Policy and appropriations: a vew of the Capitol in Washington, D.C.

Federal Policy

Congress: Breaking Down the Walls

Washington is a really confusing town in good times and an almost indecipherable town in surreal times like these. In order to make sense of the work that I do […]

Flickr photo by Ken Lund. CC BY-SA 2.0

Congress, policy, and appropriations: a vew of the Capitol in Washington, D.C.

Flickr photo by Ken Lund. CC BY-SA 2.0

Washington is a really confusing town in good times and an almost indecipherable town in surreal times like these. In order to make sense of the work that I do as an advocate for affordable housing and community development I find it helpful to look at the membership of each Congressional committee and particularly each subcommittee. Who are these folks? Where do they come from? What are the important issues in their districts? As Speaker Tip O’Neill said so many years ago, “All politics is local.” He was right. So let’s get local.

This entry is the first of a series of three I will write over the next few weeks on various committees and subcommittees important to affordable housing and community development. I hope you find them useful.

Becoming a member of the Appropriations committees in the House and Senate was once a coveted appointment sought after by many members. Not so much now. Cutting funds for roads, public transportation, child care, housing, economic development, and rural development and farm programs will not earn you the love of many local constituent groups. Even the most conservative members of Congress tried to sneak out the back door when party leadership handed out slots on the Appropriations Committee.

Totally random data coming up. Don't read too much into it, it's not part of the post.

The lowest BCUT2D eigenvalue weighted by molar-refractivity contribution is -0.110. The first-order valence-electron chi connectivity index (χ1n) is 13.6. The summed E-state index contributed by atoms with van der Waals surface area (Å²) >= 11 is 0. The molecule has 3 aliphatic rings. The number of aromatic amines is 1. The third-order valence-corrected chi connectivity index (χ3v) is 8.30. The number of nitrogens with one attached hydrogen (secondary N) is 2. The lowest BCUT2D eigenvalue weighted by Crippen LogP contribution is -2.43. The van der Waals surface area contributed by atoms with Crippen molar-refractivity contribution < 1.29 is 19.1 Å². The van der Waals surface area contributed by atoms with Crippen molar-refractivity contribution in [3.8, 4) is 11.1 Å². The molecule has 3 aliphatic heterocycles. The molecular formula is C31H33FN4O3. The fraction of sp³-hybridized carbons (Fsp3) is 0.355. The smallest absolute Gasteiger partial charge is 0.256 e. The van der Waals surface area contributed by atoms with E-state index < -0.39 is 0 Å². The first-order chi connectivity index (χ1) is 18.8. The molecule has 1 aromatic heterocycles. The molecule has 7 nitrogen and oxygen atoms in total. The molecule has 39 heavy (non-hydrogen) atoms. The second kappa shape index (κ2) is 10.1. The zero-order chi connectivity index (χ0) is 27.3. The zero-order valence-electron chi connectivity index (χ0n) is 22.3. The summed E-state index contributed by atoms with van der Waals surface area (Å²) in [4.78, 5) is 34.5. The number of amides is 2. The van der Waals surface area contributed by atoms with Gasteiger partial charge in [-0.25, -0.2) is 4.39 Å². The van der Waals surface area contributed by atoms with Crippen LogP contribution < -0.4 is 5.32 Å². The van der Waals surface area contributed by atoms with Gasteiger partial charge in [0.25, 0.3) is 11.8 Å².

Republicans in the House now have a robust majority and control the agenda of each committee. Due to membership ratios favoring the majority party, the Republicans have more members on committees and subcommittees than Democrats and hold a tight grip on the agenda and the numbers to win votes.

The House chair of the full Appropriations Committee is Rep. Harold Rogers of Kentucky. Rep. Rogers is in his 16th term in the House and comes from a very rural, very poor district. He is the dean of the Kentucky House Republican delegation. The committee’s Democratic Ranking Member (which means he does the majority of negotiations with Chairman Rogers on behalf of his Democratic committee members) is Congressman Norm Dicks of Washington State. His district includes the little city of Tacoma and a large swatch of suburban sprawl and coastal and rural area. Rep. Dicks is in his 18th term in the House.

There are 12 Appropriations subcommittees in the House. The two most important subcommittees for housing and community development are the subcommittee on Transportation, Housing and Urban Development, and Related Agencies and the subcommittee on Agriculture, Rural Development, FDA, and Related Agencies. Like the full committee, both subcommittees are now chaired by Republican members.